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Get the latest coverage of the 2024 Florida legislative session in Tallahassee from our coverage partners and WUSF.

Florida Senate backs a bill on behavioral health teaching hospitals

The exterior of a yellow and brown building. On it in white letters, reads, "Tampa General Hospital."
Thomas Iacobucci
The bill would designate four behavioral health teaching hospitals linked to universities, including Tampa General Hospital, which partners with USF.

The Senate on Wednesday passed a plan that would designate at least four behavioral health teaching hospitals. Tampa General Hospital and the University of South Florida are included.

The Florida Senate on Wednesday unanimously passed a plan that would designate at least four behavioral health teaching hospitals, as lawmakers look to improve care for people with mental health and substance abuse issues.

“This is the next step in really modernizing the whole system of mental health,” Senate Health and Human Services Appropriations Chairwoman Gayle Harrell, R-Stuart, said. “When you look at the problem that we have, not just in the state of Florida but across the country, in the whole mental health, substance abuse issues, we have got to address that. It came to the forefront during the (COVID-19) pandemic, certainly, and people began to realize how important mental health and behavioral health is.”

The bill (SB 330), sponsored by Sen. Jim Boyd, R-Bradenton, would designate four behavioral health teaching hospitals linked to universities. They would be Tampa General Hospital and the University of South Florida; UF Health Shands Hospital in Gainesville and the University of Florida; UF Health Jacksonville and the University of Florida; and Jackson Memorial Hospital in Miami and the University of Miami.

Also, it would allow the state Agency for Health Care Administration to designate four more behavioral health teaching hospitals over the next two years.

A House version of the bill (HB 1617), sponsored by House Health Care Appropriations Chair Sam Garrison, R-Fleming Island, has moved through committees and is positioned to go to the full House. The Senate made changes Wednesday to its bill, with Boyd indicating the Senate and House have tried to work out differences.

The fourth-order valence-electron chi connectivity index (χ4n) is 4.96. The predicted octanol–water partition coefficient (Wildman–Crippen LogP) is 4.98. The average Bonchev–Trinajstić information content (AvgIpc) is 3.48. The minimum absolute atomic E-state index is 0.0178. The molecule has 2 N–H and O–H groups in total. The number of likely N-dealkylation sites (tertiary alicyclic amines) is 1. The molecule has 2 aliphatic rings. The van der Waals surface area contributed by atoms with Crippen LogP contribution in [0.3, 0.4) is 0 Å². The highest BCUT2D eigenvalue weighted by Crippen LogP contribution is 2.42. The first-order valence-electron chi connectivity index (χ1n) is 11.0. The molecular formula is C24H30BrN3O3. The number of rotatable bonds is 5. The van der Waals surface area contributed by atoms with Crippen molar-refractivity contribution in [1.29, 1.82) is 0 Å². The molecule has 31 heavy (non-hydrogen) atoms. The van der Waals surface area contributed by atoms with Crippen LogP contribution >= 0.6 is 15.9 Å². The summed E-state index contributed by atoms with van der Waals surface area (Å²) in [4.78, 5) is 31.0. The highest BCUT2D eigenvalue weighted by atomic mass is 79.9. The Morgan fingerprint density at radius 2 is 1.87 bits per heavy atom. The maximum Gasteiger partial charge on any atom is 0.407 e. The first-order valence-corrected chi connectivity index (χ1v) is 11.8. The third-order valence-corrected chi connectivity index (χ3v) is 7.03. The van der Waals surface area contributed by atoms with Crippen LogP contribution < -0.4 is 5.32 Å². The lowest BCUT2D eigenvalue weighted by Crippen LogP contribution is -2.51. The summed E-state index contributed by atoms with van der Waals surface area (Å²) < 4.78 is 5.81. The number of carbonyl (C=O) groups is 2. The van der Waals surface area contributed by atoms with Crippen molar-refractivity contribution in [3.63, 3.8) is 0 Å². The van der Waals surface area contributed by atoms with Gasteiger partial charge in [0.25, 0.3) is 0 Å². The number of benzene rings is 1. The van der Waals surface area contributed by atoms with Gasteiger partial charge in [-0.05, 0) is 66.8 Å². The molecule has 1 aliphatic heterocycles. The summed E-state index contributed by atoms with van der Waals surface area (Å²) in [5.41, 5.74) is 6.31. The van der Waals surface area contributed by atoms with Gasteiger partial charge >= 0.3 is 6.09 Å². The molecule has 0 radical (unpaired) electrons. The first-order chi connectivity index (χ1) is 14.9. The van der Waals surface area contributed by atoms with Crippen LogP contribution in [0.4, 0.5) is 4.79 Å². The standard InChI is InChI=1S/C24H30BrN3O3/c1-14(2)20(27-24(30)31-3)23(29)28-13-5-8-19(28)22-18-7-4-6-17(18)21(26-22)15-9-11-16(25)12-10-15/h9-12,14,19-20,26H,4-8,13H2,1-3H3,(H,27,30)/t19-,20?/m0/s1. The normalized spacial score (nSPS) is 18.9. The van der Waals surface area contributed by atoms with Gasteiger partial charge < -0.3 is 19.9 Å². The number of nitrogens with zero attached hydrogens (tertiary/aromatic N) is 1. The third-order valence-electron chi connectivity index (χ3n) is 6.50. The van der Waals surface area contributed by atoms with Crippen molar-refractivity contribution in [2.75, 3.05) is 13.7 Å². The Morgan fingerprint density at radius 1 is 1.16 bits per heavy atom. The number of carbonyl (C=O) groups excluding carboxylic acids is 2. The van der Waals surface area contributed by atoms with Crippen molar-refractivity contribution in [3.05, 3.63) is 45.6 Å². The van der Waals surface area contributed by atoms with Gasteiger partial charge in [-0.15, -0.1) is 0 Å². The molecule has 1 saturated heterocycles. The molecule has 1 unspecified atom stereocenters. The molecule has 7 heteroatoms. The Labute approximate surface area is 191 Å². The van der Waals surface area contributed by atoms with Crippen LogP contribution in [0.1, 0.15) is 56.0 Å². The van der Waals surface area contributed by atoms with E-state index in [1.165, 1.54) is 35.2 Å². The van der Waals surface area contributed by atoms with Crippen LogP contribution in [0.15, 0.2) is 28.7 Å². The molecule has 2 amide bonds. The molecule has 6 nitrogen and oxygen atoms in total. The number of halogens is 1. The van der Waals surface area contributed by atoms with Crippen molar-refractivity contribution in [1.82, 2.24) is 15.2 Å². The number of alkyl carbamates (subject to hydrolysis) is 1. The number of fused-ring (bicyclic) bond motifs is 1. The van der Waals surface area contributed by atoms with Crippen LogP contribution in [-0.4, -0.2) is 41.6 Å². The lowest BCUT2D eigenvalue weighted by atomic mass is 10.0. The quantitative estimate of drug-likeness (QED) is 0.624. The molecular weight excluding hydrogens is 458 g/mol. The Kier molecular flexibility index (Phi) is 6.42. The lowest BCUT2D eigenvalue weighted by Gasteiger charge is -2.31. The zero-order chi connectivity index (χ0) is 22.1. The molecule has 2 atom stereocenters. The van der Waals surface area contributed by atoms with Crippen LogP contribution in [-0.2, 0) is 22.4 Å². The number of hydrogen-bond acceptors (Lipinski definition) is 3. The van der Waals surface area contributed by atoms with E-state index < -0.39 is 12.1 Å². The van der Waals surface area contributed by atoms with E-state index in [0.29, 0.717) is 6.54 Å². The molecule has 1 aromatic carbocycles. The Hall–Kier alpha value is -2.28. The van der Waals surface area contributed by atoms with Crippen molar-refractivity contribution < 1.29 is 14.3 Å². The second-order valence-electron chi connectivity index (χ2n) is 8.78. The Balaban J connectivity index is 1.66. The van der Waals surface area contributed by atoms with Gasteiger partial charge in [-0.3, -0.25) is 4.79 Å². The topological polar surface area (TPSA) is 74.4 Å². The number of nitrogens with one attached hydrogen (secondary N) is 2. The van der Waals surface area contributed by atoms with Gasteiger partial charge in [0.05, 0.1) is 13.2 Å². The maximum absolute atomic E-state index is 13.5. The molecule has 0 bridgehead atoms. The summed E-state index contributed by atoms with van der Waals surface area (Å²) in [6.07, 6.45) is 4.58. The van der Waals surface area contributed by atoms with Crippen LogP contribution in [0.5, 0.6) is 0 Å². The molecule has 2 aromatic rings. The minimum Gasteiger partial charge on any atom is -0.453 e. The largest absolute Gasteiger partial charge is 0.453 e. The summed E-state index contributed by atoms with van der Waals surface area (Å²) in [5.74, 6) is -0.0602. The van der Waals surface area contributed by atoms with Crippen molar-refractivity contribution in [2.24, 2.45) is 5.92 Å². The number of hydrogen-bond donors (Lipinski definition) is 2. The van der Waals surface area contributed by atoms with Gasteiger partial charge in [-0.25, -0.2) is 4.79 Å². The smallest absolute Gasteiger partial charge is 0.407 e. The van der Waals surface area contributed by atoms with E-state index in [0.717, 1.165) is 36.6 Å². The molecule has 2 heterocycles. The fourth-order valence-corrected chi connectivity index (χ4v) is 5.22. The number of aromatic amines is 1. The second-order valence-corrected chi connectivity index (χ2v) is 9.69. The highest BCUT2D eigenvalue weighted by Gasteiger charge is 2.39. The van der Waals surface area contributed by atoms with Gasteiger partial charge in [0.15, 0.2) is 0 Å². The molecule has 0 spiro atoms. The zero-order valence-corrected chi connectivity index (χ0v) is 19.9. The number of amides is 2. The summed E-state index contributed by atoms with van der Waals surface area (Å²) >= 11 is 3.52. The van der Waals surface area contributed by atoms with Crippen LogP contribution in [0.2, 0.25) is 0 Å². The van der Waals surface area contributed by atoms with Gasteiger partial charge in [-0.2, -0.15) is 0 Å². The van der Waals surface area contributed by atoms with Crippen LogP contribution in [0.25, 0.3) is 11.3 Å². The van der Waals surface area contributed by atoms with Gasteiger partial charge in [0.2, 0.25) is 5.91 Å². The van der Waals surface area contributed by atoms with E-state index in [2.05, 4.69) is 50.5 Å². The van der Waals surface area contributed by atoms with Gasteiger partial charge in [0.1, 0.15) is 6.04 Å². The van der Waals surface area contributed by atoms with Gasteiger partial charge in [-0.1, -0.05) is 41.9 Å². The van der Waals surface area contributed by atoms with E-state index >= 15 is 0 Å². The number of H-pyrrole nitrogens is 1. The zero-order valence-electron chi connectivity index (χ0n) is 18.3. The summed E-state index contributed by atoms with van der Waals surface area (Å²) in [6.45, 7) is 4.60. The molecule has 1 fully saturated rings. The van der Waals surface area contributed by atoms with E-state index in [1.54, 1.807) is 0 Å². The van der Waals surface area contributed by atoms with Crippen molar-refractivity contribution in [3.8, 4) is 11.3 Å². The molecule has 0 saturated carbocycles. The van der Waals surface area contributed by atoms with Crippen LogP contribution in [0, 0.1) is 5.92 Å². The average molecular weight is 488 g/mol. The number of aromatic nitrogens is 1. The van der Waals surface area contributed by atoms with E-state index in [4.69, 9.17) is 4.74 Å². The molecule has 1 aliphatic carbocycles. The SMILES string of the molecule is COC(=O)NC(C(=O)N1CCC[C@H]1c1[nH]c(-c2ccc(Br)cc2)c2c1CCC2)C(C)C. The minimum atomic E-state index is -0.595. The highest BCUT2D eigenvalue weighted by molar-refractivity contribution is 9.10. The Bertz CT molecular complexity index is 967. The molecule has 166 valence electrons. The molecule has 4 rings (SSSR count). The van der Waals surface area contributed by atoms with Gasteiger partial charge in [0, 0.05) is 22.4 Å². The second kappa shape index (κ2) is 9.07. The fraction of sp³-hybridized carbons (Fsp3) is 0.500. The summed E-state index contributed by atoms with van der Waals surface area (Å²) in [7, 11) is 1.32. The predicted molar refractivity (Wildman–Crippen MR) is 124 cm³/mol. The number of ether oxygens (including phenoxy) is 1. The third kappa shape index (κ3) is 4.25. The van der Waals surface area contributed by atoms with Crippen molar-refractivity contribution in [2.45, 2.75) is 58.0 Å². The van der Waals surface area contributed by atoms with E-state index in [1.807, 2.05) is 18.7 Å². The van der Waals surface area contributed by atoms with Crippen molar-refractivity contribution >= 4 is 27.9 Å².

The Senate bill would provide $100 million a year over the next three years to the behavioral health teaching hospitals, with additional money provided for such things as residency positions for psychiatrists.

For example, the bill during the upcoming 2024-25 fiscal year would provide $6 million for 10 residency positions at each of the four designated teaching hospitals through what is known as the state’s “Slots for Doctors Program.” It would provide another $6 million for residency slots if additional teaching hospitals are designated.

Also, it would provide $5 million for a newly created Florida Center for Behavioral Health Workforce at the Louis de la Parte Florida Mental Health Institute at the University of South Florida. The teaching hospitals would work with the center about behavioral health workforce issues.

In addition, the bill would require teaching hospitals to take steps such as working with the universities on programs for students in colleges of medicine, nursing, psychology, social work and public health “related to the entire continuum of behavioral health care, including, at a minimum, screening, therapeutic and supportive services, community outpatient care, crisis stabilization, short-term residential treatment and long-term care,” the bill said.

“This (bill) is groundbreaking in terms of mental health and teaching hospitals in the state of Florida,” Sen. Darryl Rouson, a St. Petersburg Democrat who has long worked on behavioral health issues, said Wednesday.

The bill has been linked to a broader effort by Senate President Kathleen Passidomo, R-Naples, to increase the number of doctors in the state and expand access to health care. The Senate and House have passed a plan that Passidomo’ calls the “Live Healthy” proposal, which is ready to go to Gov. Ron DeSantis.

While Passidomo’s plan would address a broad swath of health-care issues — from increasing medical-residency slots to trying to provide care outside emergency rooms for patients with non-emergency conditions — the Boyd and Garrison bills are more narrowly focused on behavioral health.

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Jim Saunders is the Executive Editor of The News Service Of Florida.